Britannia 2019 : Part Two – The Shape of a Revolution
Earlier this year, The Royal Mint celebrated fifty years of the fifty pence by releasing a ‘special’ coin to mark the occasion. It was, of course, the bog standard Britannia - with a 2019 date on it. Now, some people would perhaps view this as being a little unimaginative…. whilst a few may even say it was downright naff. And they could have quite a strong argument.
Half a century is most certainly a jolly long time for the same type of coin to have been in general circulation (we will choose to ignore the fact that it was dramatically downsized in 1997….). So bringing out a special release to commemorate this is perfectly understandable. However, you cannot help but wonder - couldn’t they have come up with something a little more original? Perhaps a coin which had been specifically designed to encapsulate the excitement of this landmark event? Evidentially they saw this as being wholly unnecessary and simply dusted off their old Britannia dies…. and proceeded to bang a load out with this year’s date on them.
Okay, so the United Kingdom had barely recovered from this bitterly disappointing release when fresh news came along – once again, The Royal Mint would be releasing a ‘special’ coin to celebrate fifty years of the fifty pence.
Deju vu anyone?
Oh, but it gets better. Essentially this is exactly the same release…. except for two minute (very literally) details.
Firstly on this ‘new design’ there is ‘an exclusive never-before-seen mint mark’ resembling something akin to what many of us will remember from Spirograph. A rather strange geometric pattern which looks like the kind of thing you would expect to see emblazoned across the door of a flying saucer in a 1950s sci-fi flick…. except that it wouldn’t be large enough for that. In fact you can only ‘appreciate’ this strange insignia properly beneath the lens of a magnifying glass. And it is quite likely that you may miss it altogether if you hadn’t been alerted of its presence in advance.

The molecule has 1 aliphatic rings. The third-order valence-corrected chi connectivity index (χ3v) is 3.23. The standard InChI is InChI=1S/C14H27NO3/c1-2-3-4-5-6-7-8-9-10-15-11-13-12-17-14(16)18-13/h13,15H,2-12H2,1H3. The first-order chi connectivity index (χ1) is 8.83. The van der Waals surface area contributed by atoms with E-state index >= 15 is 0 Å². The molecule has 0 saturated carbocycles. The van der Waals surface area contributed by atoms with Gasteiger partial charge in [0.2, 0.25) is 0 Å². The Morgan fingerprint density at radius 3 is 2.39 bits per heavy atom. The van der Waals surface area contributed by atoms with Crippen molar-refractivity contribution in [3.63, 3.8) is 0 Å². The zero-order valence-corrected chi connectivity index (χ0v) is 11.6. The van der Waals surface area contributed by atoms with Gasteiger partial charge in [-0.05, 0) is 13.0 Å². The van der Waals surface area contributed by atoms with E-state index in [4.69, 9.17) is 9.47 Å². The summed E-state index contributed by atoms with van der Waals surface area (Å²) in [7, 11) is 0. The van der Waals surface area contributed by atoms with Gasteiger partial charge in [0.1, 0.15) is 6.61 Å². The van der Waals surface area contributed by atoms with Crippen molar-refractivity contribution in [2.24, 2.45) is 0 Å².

Secondly, the outer points of the fifty pence have lines that purposely over-run. These each have a letter beside them - A to G. No-one seems to understand the relevance of any of this but apparently, according to online sources, this is ‘a minting first’. Hmmm, I guess that swings it then.
Personally I see this release as thoroughly disappointing and very uninspired. And I am confident that a coin designer out there could come up with a far more significant and memorable release than this. I am also genuinely confused as to why we needed a second Britannia 2019 50p in the first place. Or perhaps it is purely down to making as much money from a half century celebration as possible. As an aside, I am also kind of baffled as to why near-microscopic extra-terrestrial symbolism is needed on any of our UK currency. Unless of course, The Royal Mint are preparing us for ‘full discosure’….
For me, this has to be one of the most drab and uninteresting designs for quite a long time. ‘Revolution’? Really? The release of the original equilaterally-curved heptagonal coin in 1969 was revolutionary, but I see this as being about as revolutionary as a bicycle wheel with a bit of four by two jammed between the spokes. Come on….
But I merely collect coins, so who am I to pass judgement?
© Article and images (except where stated) copyright Mik Smith 2019